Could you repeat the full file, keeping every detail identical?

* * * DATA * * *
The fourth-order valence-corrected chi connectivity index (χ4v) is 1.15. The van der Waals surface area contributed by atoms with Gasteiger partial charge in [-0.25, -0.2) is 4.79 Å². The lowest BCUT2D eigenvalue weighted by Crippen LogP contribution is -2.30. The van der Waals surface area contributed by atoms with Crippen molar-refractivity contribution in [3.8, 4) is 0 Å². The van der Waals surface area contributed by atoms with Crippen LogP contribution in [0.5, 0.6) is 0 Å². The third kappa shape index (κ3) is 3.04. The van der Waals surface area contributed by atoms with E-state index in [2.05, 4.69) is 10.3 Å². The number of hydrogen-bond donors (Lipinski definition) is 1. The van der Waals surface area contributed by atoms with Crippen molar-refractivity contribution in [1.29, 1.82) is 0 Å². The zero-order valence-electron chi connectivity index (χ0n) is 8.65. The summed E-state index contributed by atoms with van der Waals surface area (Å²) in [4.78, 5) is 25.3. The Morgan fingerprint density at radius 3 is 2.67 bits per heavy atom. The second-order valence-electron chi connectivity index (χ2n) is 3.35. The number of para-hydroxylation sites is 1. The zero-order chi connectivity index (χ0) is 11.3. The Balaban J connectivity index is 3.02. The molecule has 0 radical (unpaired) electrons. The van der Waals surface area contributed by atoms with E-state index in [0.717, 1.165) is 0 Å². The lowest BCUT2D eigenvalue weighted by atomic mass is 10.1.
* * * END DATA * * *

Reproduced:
The fourth-order valence-corrected chi connectivity index (χ4v) is 1.15. The van der Waals surface area contributed by atoms with Gasteiger partial charge in [-0.25, -0.2) is 4.79 Å². The lowest BCUT2D eigenvalue weighted by Crippen LogP contribution is -2.30. The van der Waals surface area contributed by atoms with Crippen molar-refractivity contribution in [3.8, 4) is 0 Å². The van der Waals surface area contributed by atoms with Crippen LogP contribution in [0.5, 0.6) is 0 Å². The third kappa shape index (κ3) is 3.04. The van der Waals surface area contributed by atoms with E-state index in [2.05, 4.69) is 10.3 Å². The number of hydrogen-bond donors (Lipinski definition) is 1. The van der Waals surface area contributed by atoms with Crippen molar-refractivity contribution in [1.29, 1.82) is 0 Å². The zero-order valence-electron chi connectivity index (χ0n) is 8.65. The summed E-state index contributed by atoms with van der Waals surface area (Å²) in [4.78, 5) is 25.3. The Morgan fingerprint density at radius 3 is 2.67 bits per heavy atom. The second-order valence-electron chi connectivity index (χ2n) is 3.35. The number of para-hydroxylation sites is 1. The zero-order chi connectivity index (χ0) is 11.3. The Balaban J connectivity index is 3.02. The molecule has 0 radical (unpaired) electrons. The van der Waals surface area contributed by atoms with E-state index in [0.717, 1.165) is 0 Å². The lowest BCUT2D eigenvalue weighted by atomic mass is 10.1.